Ninth Circuit Upholds Allegations That CVS Violated ACA By Discriminating Against Persons With HIV

Recently the Ninth Circuit Court of Appeals overturned a lower court decision, holding that five “John Doe” HIV patients could pursue a discrimination claim against CVS Caremark for requiring HIV and AIDS patients to obtain their medications by mail-order or drop shipment to a CVS store.

The Ninth Circuit Court of Appeals reversed the lower court decision that found the plaintiffs had not adequately alleged a disability discrimination claim, finding the plaintiffs properly alleged that the CVS mail order program violated the anti-discrimination provisions of the Affordable Care Act (“ACA”).

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Landmark Supreme Court Decision Reaffirms Consumer Protections Under the UCL

On May 18, 2009, the California Supreme Court issued its long-awaited decision in In Re Tobacco II Cases, S147435. In a 4-3 decision, the Court held that for a fraudulent business practice claim under the State’s Unfair Competition Law, Bus. & Prof. Code Section 17200 et seq., as amended by Proposition 64 in 2004, the class representative needs to plead and prove actual reliance to satisfy the standing requirement of 17204, but the class members do not.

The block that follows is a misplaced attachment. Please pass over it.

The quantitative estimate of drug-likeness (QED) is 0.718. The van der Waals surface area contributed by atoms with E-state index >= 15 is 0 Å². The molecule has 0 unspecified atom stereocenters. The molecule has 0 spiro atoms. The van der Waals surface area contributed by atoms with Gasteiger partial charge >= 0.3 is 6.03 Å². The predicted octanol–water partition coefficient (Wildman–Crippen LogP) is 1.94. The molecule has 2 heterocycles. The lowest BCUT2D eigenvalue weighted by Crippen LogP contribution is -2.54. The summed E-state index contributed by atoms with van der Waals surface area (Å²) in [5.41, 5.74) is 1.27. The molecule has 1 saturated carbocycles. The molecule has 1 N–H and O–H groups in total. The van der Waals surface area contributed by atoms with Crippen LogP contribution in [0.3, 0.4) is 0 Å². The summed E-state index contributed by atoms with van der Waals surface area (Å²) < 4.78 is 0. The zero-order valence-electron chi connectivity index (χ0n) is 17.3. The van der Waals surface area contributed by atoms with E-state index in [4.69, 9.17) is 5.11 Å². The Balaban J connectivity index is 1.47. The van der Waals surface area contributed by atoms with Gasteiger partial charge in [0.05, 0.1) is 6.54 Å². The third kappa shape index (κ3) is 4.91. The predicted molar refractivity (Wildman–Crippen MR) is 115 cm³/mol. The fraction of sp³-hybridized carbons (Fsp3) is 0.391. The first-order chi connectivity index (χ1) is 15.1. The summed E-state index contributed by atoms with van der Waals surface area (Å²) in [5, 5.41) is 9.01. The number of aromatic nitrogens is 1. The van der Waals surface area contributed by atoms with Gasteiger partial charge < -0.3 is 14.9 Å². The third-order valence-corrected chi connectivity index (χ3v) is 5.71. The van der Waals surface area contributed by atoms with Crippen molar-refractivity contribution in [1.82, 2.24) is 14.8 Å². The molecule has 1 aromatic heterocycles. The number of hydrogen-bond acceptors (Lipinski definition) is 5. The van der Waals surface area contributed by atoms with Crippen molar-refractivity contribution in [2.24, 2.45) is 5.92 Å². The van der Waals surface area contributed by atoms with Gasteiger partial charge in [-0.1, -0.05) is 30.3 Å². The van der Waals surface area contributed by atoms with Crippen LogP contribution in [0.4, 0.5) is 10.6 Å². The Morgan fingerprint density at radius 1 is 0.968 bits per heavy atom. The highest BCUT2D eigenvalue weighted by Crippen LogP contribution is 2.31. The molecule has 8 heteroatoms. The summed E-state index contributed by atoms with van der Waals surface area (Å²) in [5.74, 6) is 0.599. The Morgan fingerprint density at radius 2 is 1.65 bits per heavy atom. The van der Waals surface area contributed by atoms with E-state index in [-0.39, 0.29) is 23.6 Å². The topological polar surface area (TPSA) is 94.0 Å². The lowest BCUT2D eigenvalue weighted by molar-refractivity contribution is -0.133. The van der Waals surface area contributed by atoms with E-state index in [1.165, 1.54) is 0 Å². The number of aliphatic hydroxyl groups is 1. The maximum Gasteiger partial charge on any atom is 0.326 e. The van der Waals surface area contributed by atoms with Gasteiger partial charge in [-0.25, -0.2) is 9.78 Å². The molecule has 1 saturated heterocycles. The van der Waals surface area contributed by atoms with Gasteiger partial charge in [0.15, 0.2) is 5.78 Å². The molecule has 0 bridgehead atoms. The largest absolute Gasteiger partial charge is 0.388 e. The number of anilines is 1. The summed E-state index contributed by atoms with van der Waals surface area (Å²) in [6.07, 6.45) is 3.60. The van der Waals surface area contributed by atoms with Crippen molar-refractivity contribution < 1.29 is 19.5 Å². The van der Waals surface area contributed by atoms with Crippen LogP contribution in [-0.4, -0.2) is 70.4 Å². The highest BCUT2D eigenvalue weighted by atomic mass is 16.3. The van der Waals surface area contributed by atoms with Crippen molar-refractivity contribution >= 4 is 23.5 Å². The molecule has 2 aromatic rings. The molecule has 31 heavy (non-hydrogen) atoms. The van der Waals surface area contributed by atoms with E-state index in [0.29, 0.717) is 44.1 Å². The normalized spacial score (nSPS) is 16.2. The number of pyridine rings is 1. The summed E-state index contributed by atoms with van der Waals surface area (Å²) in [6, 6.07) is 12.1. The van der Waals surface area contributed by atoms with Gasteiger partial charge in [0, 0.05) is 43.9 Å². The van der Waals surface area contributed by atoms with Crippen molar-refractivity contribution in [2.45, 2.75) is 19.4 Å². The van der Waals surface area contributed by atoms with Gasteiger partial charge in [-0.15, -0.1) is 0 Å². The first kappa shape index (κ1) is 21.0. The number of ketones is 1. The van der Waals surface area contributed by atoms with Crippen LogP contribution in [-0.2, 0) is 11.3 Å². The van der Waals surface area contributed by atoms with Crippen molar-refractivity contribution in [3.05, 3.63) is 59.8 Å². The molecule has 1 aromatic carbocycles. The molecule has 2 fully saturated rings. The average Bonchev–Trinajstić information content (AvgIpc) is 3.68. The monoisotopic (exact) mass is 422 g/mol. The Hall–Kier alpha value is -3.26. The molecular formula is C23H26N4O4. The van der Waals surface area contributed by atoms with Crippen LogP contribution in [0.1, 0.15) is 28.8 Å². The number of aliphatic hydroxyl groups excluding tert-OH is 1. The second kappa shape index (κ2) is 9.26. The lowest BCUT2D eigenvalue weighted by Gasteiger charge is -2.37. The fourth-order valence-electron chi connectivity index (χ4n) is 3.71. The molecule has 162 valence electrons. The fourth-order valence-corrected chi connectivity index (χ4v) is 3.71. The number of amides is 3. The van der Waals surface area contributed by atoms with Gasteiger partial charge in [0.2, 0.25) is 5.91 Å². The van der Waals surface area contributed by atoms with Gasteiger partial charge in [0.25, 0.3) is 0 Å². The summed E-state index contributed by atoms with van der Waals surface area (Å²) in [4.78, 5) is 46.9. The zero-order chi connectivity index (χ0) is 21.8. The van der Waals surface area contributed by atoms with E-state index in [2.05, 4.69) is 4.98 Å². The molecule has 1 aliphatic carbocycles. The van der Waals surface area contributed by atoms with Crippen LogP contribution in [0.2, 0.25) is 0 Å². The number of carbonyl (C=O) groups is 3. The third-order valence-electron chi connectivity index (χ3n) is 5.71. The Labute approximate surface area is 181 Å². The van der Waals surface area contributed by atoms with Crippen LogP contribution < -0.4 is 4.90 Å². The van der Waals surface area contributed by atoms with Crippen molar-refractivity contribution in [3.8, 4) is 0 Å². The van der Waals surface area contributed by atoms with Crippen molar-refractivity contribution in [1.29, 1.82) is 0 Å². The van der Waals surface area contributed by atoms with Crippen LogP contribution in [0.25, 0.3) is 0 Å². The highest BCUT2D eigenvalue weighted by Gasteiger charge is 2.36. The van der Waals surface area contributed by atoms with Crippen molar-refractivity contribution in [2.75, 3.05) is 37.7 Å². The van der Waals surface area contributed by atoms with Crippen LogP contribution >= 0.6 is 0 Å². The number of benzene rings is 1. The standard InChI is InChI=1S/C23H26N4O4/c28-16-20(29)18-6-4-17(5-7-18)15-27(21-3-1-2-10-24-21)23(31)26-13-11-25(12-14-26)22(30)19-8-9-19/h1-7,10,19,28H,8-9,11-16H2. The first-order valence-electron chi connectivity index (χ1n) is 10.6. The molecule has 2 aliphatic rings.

In addition, the representative is not required to plead and prove individualized reliance on specific misrepresentations, particularly where statements are part of an extensive and long-term advertising campaign. The following summarizes several highlights from that opinion:

“We therefore conclude that Proposition 64 was not intended to, and does not, impose section 17204’s standing requirements on absent class members in a UCL class action where class requirements have otherwise been found to exist.”

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